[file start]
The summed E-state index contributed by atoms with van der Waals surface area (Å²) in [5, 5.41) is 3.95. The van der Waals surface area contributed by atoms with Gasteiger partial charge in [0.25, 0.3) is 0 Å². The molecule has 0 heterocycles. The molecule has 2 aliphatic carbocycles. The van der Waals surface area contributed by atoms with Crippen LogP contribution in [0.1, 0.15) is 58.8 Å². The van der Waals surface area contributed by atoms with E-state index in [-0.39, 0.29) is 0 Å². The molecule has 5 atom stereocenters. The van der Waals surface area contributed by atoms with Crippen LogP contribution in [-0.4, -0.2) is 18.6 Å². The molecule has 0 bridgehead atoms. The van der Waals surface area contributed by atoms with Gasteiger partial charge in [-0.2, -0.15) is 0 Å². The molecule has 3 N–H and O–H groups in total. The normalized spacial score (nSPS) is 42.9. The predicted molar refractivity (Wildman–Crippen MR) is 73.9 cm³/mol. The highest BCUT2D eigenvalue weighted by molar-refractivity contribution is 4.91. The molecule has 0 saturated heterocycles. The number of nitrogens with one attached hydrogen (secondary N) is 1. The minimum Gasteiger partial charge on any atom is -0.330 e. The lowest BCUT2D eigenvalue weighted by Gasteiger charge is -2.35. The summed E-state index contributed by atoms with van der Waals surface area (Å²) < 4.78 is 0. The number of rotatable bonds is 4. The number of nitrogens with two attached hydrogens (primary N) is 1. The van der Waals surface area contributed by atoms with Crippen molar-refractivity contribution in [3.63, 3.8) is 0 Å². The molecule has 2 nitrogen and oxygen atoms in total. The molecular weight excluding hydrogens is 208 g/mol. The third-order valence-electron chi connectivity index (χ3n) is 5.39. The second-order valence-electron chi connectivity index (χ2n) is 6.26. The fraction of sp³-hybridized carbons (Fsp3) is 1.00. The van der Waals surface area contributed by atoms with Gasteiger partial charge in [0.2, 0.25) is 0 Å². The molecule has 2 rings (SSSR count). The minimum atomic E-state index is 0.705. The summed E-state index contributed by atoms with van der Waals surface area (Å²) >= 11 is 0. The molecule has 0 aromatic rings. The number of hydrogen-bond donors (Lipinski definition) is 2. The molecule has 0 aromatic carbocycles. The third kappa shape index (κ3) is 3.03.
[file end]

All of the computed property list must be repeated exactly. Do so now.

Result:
The summed E-state index contributed by atoms with van der Waals surface area (Å²) in [5, 5.41) is 3.95. The van der Waals surface area contributed by atoms with Gasteiger partial charge in [0.25, 0.3) is 0 Å². The molecule has 0 heterocycles. The molecule has 2 aliphatic carbocycles. The van der Waals surface area contributed by atoms with Crippen LogP contribution in [0.1, 0.15) is 58.8 Å². The van der Waals surface area contributed by atoms with E-state index in [-0.39, 0.29) is 0 Å². The molecule has 5 atom stereocenters. The van der Waals surface area contributed by atoms with Crippen LogP contribution in [-0.4, -0.2) is 18.6 Å². The molecule has 0 bridgehead atoms. The van der Waals surface area contributed by atoms with Gasteiger partial charge in [-0.2, -0.15) is 0 Å². The molecule has 3 N–H and O–H groups in total. The normalized spacial score (nSPS) is 42.9. The predicted molar refractivity (Wildman–Crippen MR) is 73.9 cm³/mol. The highest BCUT2D eigenvalue weighted by molar-refractivity contribution is 4.91. The molecule has 0 saturated heterocycles. The number of nitrogens with one attached hydrogen (secondary N) is 1. The minimum Gasteiger partial charge on any atom is -0.330 e. The lowest BCUT2D eigenvalue weighted by Gasteiger charge is -2.35. The summed E-state index contributed by atoms with van der Waals surface area (Å²) < 4.78 is 0. The number of rotatable bonds is 4. The number of nitrogens with two attached hydrogens (primary N) is 1. The van der Waals surface area contributed by atoms with Crippen molar-refractivity contribution in [3.63, 3.8) is 0 Å². The molecule has 2 nitrogen and oxygen atoms in total. The molecular weight excluding hydrogens is 208 g/mol. The third-order valence-electron chi connectivity index (χ3n) is 5.39. The second-order valence-electron chi connectivity index (χ2n) is 6.26. The fraction of sp³-hybridized carbons (Fsp3) is 1.00. The van der Waals surface area contributed by atoms with Gasteiger partial charge in [0.2, 0.25) is 0 Å². The molecule has 2 rings (SSSR count). The minimum atomic E-state index is 0.705. The summed E-state index contributed by atoms with van der Waals surface area (Å²) >= 11 is 0. The molecule has 0 aromatic rings. The number of hydrogen-bond donors (Lipinski definition) is 2. The molecule has 0 aromatic carbocycles. The third kappa shape index (κ3) is 3.03.